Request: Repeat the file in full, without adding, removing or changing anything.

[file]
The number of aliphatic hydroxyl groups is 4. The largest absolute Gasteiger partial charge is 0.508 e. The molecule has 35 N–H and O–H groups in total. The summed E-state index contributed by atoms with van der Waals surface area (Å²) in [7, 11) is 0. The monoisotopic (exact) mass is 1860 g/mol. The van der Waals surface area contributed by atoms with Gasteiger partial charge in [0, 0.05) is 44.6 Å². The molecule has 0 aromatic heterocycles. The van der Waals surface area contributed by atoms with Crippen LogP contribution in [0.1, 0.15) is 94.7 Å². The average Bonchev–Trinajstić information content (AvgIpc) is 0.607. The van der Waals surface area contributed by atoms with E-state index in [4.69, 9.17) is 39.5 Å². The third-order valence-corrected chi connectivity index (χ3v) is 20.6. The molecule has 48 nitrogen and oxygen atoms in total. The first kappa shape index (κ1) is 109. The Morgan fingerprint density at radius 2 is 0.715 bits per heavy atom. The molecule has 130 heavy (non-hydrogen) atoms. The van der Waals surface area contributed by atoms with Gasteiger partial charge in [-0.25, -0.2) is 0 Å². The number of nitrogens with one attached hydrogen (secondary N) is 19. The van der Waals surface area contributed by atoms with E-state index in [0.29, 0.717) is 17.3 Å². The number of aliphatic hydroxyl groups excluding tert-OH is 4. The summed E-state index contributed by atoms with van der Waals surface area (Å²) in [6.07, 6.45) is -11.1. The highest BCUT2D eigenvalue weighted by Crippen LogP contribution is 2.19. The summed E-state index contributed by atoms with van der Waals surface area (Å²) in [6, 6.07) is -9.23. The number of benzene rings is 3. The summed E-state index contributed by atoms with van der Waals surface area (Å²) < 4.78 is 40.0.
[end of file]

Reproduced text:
The number of aliphatic hydroxyl groups is 4. The largest absolute Gasteiger partial charge is 0.508 e. The molecule has 35 N–H and O–H groups in total. The summed E-state index contributed by atoms with van der Waals surface area (Å²) in [7, 11) is 0. The monoisotopic (exact) mass is 1860 g/mol. The van der Waals surface area contributed by atoms with Gasteiger partial charge in [0, 0.05) is 44.6 Å². The molecule has 0 aromatic heterocycles. The van der Waals surface area contributed by atoms with Crippen LogP contribution in [0.1, 0.15) is 94.7 Å². The average Bonchev–Trinajstić information content (AvgIpc) is 0.607. The van der Waals surface area contributed by atoms with E-state index in [4.69, 9.17) is 39.5 Å². The third-order valence-corrected chi connectivity index (χ3v) is 20.6. The molecule has 48 nitrogen and oxygen atoms in total. The first kappa shape index (κ1) is 109. The Morgan fingerprint density at radius 2 is 0.715 bits per heavy atom. The molecule has 130 heavy (non-hydrogen) atoms. The van der Waals surface area contributed by atoms with Gasteiger partial charge in [-0.25, -0.2) is 0 Å². The number of nitrogens with one attached hydrogen (secondary N) is 19. The van der Waals surface area contributed by atoms with E-state index in [0.29, 0.717) is 17.3 Å². The number of aliphatic hydroxyl groups excluding tert-OH is 4. The summed E-state index contributed by atoms with van der Waals surface area (Å²) in [6.07, 6.45) is -11.1. The highest BCUT2D eigenvalue weighted by Crippen LogP contribution is 2.19. The summed E-state index contributed by atoms with van der Waals surface area (Å²) in [6, 6.07) is -9.23. The number of benzene rings is 3. The summed E-state index contributed by atoms with van der Waals surface area (Å²) < 4.78 is 40.0.